“Sunflower and corn oil are fine,” Prof Grootveld says, “as long as you don’t subject them to heat, such as frying or cooking. It’s a simple chemical fact that something which is thought to be healthy for us is converted into something that is very unhealthy at standard frying temperatures.”

The olive oil and cold-pressed rapeseed oil produced far less aldehydes, as did the butter and goose fat. The reason is that these oils are richer in monounsaturated and saturated fatty acids, and these are much more stable when heated. In fact, saturated fats hardly undergo this oxidation reaction at all.

Prof Grootveld generally recommends olive oil for frying or cooking. “Firstly because lower levels of these toxic compounds are generated, and secondly the compounds that are formed are actually less threatening to the human body.”

His research also suggests that when it comes to cooking, frying in saturate-rich animal fats or butter may be preferable to frying in sunflower or corn oil.

“If I had a choice,” he says, “between lard and polyunsaturates, I’d use lard every time.”

Lard, despite its unhealthy reputation, is actually rich in monounsaturated fats.

Our study also threw up another surprise because Prof Grootveld’s team identified in some of the samples sent in by our volunteers a couple of new aldehydes that they had not previously seen in the oil-heating experiments.

“We’ve done some new science here,” he says with a smile on his face. “It’s a world first, I’m very, very pleased about it.”

I’m not sure that our volunteers would have been quite so thrilled to discover their cooking had managed to generate new, potentially toxic compounds.

So what is Prof Grootveld’s overall advice?

Firstly, try to do less frying, particularly at high temperature. If you are frying, minimise the amount of oil you use, and also take steps to remove the oil from the outside of the fried food, perhaps with a paper towel.

To reduce aldehyde production go for an oil or fat high in monounsaturated or saturated lipids (preferably greater than 60% for one or the other, and more than 80% for the two combined), and low in polyunsaturates (less than 20%).

He thinks the ideal “compromise” oil for cooking purposes is olive oil, “because it is about 76% monounsaturates, 14% saturates and only 10% polyunsaturates – monounsaturates and saturates are much more resistant to oxidation than polyunsaturates”.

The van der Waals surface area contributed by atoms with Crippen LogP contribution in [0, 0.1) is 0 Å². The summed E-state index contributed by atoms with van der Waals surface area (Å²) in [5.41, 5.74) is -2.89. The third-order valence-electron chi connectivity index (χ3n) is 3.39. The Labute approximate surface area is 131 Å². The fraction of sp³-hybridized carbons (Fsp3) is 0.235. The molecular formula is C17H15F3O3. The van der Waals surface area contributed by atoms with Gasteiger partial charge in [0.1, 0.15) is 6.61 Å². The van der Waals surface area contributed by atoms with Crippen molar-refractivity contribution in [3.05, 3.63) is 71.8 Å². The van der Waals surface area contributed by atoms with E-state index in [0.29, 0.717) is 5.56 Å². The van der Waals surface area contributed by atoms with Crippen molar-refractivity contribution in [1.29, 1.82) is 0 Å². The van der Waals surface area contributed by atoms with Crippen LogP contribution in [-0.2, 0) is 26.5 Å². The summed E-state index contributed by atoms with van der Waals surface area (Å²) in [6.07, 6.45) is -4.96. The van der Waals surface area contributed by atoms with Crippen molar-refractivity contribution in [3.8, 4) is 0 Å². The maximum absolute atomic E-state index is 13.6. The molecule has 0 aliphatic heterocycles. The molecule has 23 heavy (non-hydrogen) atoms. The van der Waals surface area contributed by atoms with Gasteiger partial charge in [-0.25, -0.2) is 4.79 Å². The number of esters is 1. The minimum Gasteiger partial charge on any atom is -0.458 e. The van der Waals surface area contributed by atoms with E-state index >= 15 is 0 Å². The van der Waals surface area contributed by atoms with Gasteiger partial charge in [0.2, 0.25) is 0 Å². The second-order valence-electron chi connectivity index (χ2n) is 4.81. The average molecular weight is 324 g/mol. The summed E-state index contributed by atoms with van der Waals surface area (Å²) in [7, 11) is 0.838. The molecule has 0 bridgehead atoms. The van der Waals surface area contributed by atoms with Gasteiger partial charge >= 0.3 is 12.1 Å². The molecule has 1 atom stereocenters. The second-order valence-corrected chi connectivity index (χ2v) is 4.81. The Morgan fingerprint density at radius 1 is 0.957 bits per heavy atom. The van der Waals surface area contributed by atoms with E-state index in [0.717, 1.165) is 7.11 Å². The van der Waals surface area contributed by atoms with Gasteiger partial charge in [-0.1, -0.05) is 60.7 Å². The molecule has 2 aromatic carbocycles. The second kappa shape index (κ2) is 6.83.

When it comes to cooking it doesn’t seem to matter whether the olive oil is “extra virgin” or not. “The antioxidant levels present in the extra virgin products are insufficient to protect us against heat-induced oxidation.”

His final bit of advice is always keep your oils in a cupboard, out of the light, and try not to reuse them as this also leads to the accumulation of nasty side-products.

Know your fats

 

  • Polyunsaturated fatsContain two or more carbon-carbon double bonds. When eaten in as food such nuts, seeds, fish and leafy greens, they have clear health benefits. However, the benefits of consuming sunflower oil and corn oil, although rich in polyunsaturates, are much less clear.
  • Monounsaturated oilsContain just one carbon-carbon double bond. They are found in avocados, olives, olive oil, almonds and hazelnuts, and also in lard and goose fat. Olive oil, which is approximately 76% monounsaturated, is a key component in the Mediterranean diet, which has been shown to significantly reduce the risk of heart disease.
  • Saturated fatshave no double bonds between carbon atoms. Although we are encouraged to switch from eating saturated fats, particularly dairy and other fats derived from animals, the benefits of doing so are being challenged.
  • The percentages of each in the oils below varies somewhat but these values are typical
Type of oil or fat Polyunsaturated (%) Monounsaturated (%) Saturated (%)
Coconut oil 2 6 86
Butter 3 21 51
Lard 11 45 39
Goose fat 11 56 27
Olive oil 10 76 14
Rapeseed oil 28 63 7
Sesame oil 41 40 14
Corn oil 54 27 12
Sunflower oil 65 20 10

 

Song Thrush Singing

Tuesday, December 6th.

Upon getting out of bed this morning, I heard the first tentative, sweet notes of a song thrush singing amongst nearby trees.

We’ve still got to get to the shortest day but sounds of next spring have arrived!